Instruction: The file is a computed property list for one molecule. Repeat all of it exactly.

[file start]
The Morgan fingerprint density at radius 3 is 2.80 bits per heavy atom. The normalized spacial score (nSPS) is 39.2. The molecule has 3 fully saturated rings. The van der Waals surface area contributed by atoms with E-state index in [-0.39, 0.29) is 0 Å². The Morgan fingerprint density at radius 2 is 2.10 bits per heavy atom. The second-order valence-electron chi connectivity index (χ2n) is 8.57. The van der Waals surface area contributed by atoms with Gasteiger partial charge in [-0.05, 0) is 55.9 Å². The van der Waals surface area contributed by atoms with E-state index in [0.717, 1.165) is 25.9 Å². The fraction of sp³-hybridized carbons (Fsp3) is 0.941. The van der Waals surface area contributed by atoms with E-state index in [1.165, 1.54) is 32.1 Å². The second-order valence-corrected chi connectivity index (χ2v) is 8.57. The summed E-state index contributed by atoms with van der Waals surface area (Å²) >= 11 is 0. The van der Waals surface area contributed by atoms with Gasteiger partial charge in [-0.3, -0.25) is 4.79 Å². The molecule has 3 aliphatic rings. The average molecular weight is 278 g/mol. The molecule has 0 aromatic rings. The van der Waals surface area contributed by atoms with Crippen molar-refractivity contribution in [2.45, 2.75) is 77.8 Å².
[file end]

The Morgan fingerprint density at radius 3 is 2.80 bits per heavy atom. The normalized spacial score (nSPS) is 39.2. The molecule has 3 fully saturated rings. The van der Waals surface area contributed by atoms with E-state index in [-0.39, 0.29) is 0 Å². The Morgan fingerprint density at radius 2 is 2.10 bits per heavy atom. The second-order valence-electron chi connectivity index (χ2n) is 8.57. The van der Waals surface area contributed by atoms with Gasteiger partial charge in [-0.05, 0) is 55.9 Å². The van der Waals surface area contributed by atoms with E-state index in [0.717, 1.165) is 25.9 Å². The fraction of sp³-hybridized carbons (Fsp3) is 0.941. The van der Waals surface area contributed by atoms with E-state index in [1.165, 1.54) is 32.1 Å². The second-order valence-corrected chi connectivity index (χ2v) is 8.57. The summed E-state index contributed by atoms with van der Waals surface area (Å²) >= 11 is 0. The van der Waals surface area contributed by atoms with Gasteiger partial charge in [-0.3, -0.25) is 4.79 Å². The molecule has 3 aliphatic rings. The average molecular weight is 278 g/mol. The molecule has 0 aromatic rings. The van der Waals surface area contributed by atoms with Crippen molar-refractivity contribution in [2.45, 2.75) is 77.8 Å².